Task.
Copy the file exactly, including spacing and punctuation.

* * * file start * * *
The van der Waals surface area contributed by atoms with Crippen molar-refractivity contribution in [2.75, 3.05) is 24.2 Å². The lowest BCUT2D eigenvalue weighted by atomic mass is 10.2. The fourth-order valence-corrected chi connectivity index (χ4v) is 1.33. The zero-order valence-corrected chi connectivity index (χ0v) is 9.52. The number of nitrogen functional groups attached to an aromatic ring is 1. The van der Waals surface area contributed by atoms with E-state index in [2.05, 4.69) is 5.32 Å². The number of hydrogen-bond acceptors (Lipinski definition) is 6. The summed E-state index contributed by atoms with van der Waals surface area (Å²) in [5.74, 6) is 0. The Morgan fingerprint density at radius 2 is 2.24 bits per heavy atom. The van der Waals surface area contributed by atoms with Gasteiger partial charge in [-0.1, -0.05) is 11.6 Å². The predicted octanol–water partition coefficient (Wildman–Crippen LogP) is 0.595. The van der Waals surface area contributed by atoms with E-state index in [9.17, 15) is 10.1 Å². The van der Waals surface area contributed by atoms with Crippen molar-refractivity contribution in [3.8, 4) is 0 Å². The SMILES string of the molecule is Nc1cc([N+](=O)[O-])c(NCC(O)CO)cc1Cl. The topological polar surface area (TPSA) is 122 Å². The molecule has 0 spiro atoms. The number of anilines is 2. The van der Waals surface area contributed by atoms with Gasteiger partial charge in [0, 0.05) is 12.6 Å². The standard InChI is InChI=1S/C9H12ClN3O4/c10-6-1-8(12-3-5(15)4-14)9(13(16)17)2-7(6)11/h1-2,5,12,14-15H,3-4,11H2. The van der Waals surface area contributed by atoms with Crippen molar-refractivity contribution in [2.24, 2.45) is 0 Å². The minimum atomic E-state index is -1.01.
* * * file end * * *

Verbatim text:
The van der Waals surface area contributed by atoms with Crippen molar-refractivity contribution in [2.75, 3.05) is 24.2 Å². The lowest BCUT2D eigenvalue weighted by atomic mass is 10.2. The fourth-order valence-corrected chi connectivity index (χ4v) is 1.33. The zero-order valence-corrected chi connectivity index (χ0v) is 9.52. The number of nitrogen functional groups attached to an aromatic ring is 1. The van der Waals surface area contributed by atoms with E-state index in [2.05, 4.69) is 5.32 Å². The number of hydrogen-bond acceptors (Lipinski definition) is 6. The summed E-state index contributed by atoms with van der Waals surface area (Å²) in [5.74, 6) is 0. The Morgan fingerprint density at radius 2 is 2.24 bits per heavy atom. The van der Waals surface area contributed by atoms with Gasteiger partial charge in [-0.1, -0.05) is 11.6 Å². The predicted octanol–water partition coefficient (Wildman–Crippen LogP) is 0.595. The van der Waals surface area contributed by atoms with E-state index in [9.17, 15) is 10.1 Å². The van der Waals surface area contributed by atoms with Crippen molar-refractivity contribution in [3.8, 4) is 0 Å². The SMILES string of the molecule is Nc1cc([N+](=O)[O-])c(NCC(O)CO)cc1Cl. The topological polar surface area (TPSA) is 122 Å². The molecule has 0 spiro atoms. The number of anilines is 2. The van der Waals surface area contributed by atoms with Gasteiger partial charge in [0, 0.05) is 12.6 Å². The standard InChI is InChI=1S/C9H12ClN3O4/c10-6-1-8(12-3-5(15)4-14)9(13(16)17)2-7(6)11/h1-2,5,12,14-15H,3-4,11H2. The van der Waals surface area contributed by atoms with Crippen molar-refractivity contribution in [2.24, 2.45) is 0 Å². The minimum atomic E-state index is -1.01.